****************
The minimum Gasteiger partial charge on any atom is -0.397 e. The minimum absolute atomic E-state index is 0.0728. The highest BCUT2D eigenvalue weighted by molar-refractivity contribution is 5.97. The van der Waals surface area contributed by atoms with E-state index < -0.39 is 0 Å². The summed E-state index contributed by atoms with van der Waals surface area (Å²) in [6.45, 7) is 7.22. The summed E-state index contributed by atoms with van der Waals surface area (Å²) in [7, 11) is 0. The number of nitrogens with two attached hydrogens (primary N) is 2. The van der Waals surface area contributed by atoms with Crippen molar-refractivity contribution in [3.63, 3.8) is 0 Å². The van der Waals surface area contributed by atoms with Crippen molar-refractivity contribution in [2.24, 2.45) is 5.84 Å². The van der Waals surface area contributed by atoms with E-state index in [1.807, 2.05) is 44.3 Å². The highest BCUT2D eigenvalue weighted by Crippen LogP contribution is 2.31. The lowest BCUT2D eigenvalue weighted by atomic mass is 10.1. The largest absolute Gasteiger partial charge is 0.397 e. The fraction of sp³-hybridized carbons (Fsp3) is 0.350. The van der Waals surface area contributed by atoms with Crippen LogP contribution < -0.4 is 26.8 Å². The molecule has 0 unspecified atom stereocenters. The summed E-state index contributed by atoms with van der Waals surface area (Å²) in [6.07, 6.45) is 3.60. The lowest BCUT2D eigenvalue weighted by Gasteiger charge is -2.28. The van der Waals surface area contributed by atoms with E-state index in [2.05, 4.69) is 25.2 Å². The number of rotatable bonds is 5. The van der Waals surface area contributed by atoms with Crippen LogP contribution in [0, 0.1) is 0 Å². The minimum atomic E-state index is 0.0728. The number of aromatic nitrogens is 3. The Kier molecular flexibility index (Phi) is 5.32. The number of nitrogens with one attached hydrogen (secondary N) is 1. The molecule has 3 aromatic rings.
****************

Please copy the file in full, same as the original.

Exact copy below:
The minimum Gasteiger partial charge on any atom is -0.397 e. The minimum absolute atomic E-state index is 0.0728. The highest BCUT2D eigenvalue weighted by molar-refractivity contribution is 5.97. The van der Waals surface area contributed by atoms with E-state index < -0.39 is 0 Å². The summed E-state index contributed by atoms with van der Waals surface area (Å²) in [6.45, 7) is 7.22. The summed E-state index contributed by atoms with van der Waals surface area (Å²) in [7, 11) is 0. The number of nitrogens with two attached hydrogens (primary N) is 2. The van der Waals surface area contributed by atoms with Crippen molar-refractivity contribution in [3.63, 3.8) is 0 Å². The van der Waals surface area contributed by atoms with Crippen molar-refractivity contribution in [2.24, 2.45) is 5.84 Å². The van der Waals surface area contributed by atoms with E-state index in [1.807, 2.05) is 44.3 Å². The highest BCUT2D eigenvalue weighted by Crippen LogP contribution is 2.31. The lowest BCUT2D eigenvalue weighted by atomic mass is 10.1. The largest absolute Gasteiger partial charge is 0.397 e. The fraction of sp³-hybridized carbons (Fsp3) is 0.350. The van der Waals surface area contributed by atoms with Crippen LogP contribution < -0.4 is 26.8 Å². The molecule has 0 unspecified atom stereocenters. The summed E-state index contributed by atoms with van der Waals surface area (Å²) in [6.07, 6.45) is 3.60. The lowest BCUT2D eigenvalue weighted by Gasteiger charge is -2.28. The van der Waals surface area contributed by atoms with E-state index in [2.05, 4.69) is 25.2 Å². The number of rotatable bonds is 5. The van der Waals surface area contributed by atoms with Crippen LogP contribution in [0, 0.1) is 0 Å². The minimum atomic E-state index is 0.0728. The number of aromatic nitrogens is 3. The Kier molecular flexibility index (Phi) is 5.32. The number of nitrogens with one attached hydrogen (secondary N) is 1. The molecule has 3 aromatic rings.